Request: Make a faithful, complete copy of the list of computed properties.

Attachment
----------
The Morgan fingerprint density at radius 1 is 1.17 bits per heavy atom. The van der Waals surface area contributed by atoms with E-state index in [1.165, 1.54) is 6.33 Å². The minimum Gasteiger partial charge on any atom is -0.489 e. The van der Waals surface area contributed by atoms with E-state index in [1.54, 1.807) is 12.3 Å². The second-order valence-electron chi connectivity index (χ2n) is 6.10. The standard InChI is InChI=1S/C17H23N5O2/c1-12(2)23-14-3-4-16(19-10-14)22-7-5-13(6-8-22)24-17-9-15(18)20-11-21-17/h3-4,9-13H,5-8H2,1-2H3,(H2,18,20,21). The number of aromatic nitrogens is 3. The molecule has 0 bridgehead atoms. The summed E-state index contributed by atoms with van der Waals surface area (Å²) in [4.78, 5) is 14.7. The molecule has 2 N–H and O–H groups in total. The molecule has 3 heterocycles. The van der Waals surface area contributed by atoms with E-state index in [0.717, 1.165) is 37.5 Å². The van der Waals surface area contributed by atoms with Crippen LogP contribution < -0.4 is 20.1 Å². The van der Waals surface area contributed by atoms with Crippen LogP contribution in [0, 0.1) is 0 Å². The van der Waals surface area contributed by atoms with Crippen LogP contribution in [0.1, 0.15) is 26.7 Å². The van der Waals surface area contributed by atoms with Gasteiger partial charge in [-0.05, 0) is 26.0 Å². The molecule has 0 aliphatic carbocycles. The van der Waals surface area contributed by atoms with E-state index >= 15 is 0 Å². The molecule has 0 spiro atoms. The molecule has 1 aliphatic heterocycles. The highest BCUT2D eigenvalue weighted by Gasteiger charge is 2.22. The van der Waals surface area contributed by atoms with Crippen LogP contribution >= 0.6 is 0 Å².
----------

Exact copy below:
The Morgan fingerprint density at radius 1 is 1.17 bits per heavy atom. The van der Waals surface area contributed by atoms with E-state index in [1.165, 1.54) is 6.33 Å². The minimum Gasteiger partial charge on any atom is -0.489 e. The van der Waals surface area contributed by atoms with E-state index in [1.54, 1.807) is 12.3 Å². The second-order valence-electron chi connectivity index (χ2n) is 6.10. The standard InChI is InChI=1S/C17H23N5O2/c1-12(2)23-14-3-4-16(19-10-14)22-7-5-13(6-8-22)24-17-9-15(18)20-11-21-17/h3-4,9-13H,5-8H2,1-2H3,(H2,18,20,21). The number of aromatic nitrogens is 3. The molecule has 0 bridgehead atoms. The summed E-state index contributed by atoms with van der Waals surface area (Å²) in [4.78, 5) is 14.7. The molecule has 2 N–H and O–H groups in total. The molecule has 3 heterocycles. The van der Waals surface area contributed by atoms with E-state index in [0.717, 1.165) is 37.5 Å². The van der Waals surface area contributed by atoms with Crippen LogP contribution < -0.4 is 20.1 Å². The van der Waals surface area contributed by atoms with Crippen LogP contribution in [0, 0.1) is 0 Å². The van der Waals surface area contributed by atoms with Crippen LogP contribution in [0.1, 0.15) is 26.7 Å². The van der Waals surface area contributed by atoms with Gasteiger partial charge in [-0.05, 0) is 26.0 Å². The molecule has 0 aliphatic carbocycles. The van der Waals surface area contributed by atoms with E-state index >= 15 is 0 Å². The molecule has 0 spiro atoms. The molecule has 1 aliphatic heterocycles. The highest BCUT2D eigenvalue weighted by Gasteiger charge is 2.22. The van der Waals surface area contributed by atoms with Crippen LogP contribution >= 0.6 is 0 Å².